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Norfolk is a low-lying county in East Anglia, England, United Kingdom. It has borders with Lincolnshire to the west, Cambridgeshire to the west and southwest and with Suffolk to the south. Its northern and eastern boundaries are the North Sea coast, including The Wash. The county capital is Norwich. Norfolk is the fifth largest ceremonial county in England, with an area of 5,371 km˛ (2,074 sq mi).
Of the 34 non-metropolitan English counties, Norfolk is the seventh most populous, with a population of 832,400 (mid 2006). However, as a largely rural county it has a low population density, 155 people per square kilometre. Norfolk has about a 30th the population density of Central London, the tenth lowest density county in the country, with 38% of the county’s population living in the three major built up areas of Norwich (194,200), Great Yarmouth (66,400) and King's Lynn (40,700). This is reflected in Norfolk's economy which is dominated by agriculture and tourism. A key destination The Broads lie mostly within the county. A recent bid to have them declared a National Park failed, because it would have meant conservation being more important than navigation. Historical sites, such as the centre of Norwich, also contribute to tourism.
In a contest held by Plantlife, Norfolk's county flower was voted to be the Common Poppy after complaints that the first choice Alexanders was not representative.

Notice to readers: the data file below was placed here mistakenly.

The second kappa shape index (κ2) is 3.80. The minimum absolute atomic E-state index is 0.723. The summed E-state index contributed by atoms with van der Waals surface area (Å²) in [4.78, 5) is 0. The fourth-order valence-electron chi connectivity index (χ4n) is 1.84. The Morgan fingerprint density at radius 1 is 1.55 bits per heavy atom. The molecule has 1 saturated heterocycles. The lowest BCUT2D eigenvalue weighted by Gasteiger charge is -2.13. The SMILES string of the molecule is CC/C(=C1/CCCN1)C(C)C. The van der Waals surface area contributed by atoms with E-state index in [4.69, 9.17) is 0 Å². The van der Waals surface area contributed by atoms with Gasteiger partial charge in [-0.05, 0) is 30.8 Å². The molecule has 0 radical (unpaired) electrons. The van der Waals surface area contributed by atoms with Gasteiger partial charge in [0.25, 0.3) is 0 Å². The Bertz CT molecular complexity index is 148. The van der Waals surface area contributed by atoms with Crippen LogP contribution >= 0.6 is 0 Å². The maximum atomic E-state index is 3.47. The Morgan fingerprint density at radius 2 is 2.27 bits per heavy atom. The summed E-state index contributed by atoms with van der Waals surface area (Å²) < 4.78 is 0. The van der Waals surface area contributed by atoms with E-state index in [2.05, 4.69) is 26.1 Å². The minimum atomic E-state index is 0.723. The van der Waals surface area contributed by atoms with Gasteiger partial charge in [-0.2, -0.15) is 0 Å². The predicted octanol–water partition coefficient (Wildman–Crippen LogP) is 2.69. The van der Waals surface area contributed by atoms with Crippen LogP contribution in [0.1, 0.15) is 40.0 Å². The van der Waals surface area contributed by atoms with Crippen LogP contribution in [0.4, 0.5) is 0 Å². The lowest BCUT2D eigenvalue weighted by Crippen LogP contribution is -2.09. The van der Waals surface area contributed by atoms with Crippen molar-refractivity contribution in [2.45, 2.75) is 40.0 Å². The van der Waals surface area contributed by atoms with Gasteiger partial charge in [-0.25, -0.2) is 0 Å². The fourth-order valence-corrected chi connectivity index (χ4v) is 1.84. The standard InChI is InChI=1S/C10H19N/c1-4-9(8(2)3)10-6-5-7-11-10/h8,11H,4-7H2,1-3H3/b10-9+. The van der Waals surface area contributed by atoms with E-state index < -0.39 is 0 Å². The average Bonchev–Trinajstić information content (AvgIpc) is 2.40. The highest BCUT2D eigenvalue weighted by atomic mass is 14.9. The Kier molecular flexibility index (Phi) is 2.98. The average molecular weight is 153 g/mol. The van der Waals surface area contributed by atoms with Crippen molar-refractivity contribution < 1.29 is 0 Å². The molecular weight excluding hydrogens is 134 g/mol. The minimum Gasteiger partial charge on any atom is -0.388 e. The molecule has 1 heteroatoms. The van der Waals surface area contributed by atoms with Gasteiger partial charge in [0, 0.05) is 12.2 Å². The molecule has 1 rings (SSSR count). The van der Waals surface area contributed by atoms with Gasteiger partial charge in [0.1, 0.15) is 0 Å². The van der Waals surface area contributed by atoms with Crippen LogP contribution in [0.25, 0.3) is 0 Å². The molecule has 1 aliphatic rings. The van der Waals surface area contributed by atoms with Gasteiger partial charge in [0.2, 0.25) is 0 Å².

Norfolk was settled in pre-Roman times, with neolithic camps along the higher land in the west where flints could be quarried. A Brythonic tribe, the Iceni, inhabited the county from the first century BC, to the end of the first century (AD). The Iceni revolted against the Roman invasion in 47 AD, and again in 60 AD led by Boudica. The crushing of the second rebellion opened the county to the Romans. During the Roman era roads and ports were constructed throughout the county and farming took place.
Situated on the east coast, Norfolk was vulnerable to invasions from Scandinavia and northern Europe, and forts were built to defend against the Angles and Saxons. By the 5th century the Angles, for whom East Anglia and England itself are named, had established control of the region and later became the "north folk" and the "south folk", hence, "Norfolk" and "Suffolk". Norfolk, and several adjacent areas, became the kingdom of East Anglia, later merging with Mercia and then Wessex. The influence of the Early English settlers can be seen in the many "thorpes", "tons" and "hams" of placenames. In the 9th century the region again came under attack, this time from Vikings who killed the king, Edmund the Martyr. In the centuries before the Norman Conquest the wetlands of the east of the county began to be converted to farmland, and settlements grew in these areas. Migration into East Anglia must have been high, as by the time of the Conquest and Domesday Book survey, it was one of the most densely populated parts of the British Isles.
During the high and late Middle Ages the county developed arable agriculture and woolen industries. The economy was in decline by the time of the Black Death, which dramatically reduced the population in 1349, suffice to say that the current population has yet to equal the population from this time. By the 16th century Norwich had grown to become the second largest city in England, but in 1665 the Great Plague of London again killed around one third of the population. During the English Civil War Norfolk was largely Parliamentarian. The economy and agriculture of the region declined somewhat, and during the industrial revolution Norfolk developed little industry and was a late addition to the railway network.
In the 20th century the county developed a role in aviation. The first development in airfields came with the First World War; there was then a massive expansion during the Second World War with the growth of the Royal Air Force and the influx of the American USAAF 8th Air Force which operated from many Norfolk Airfields.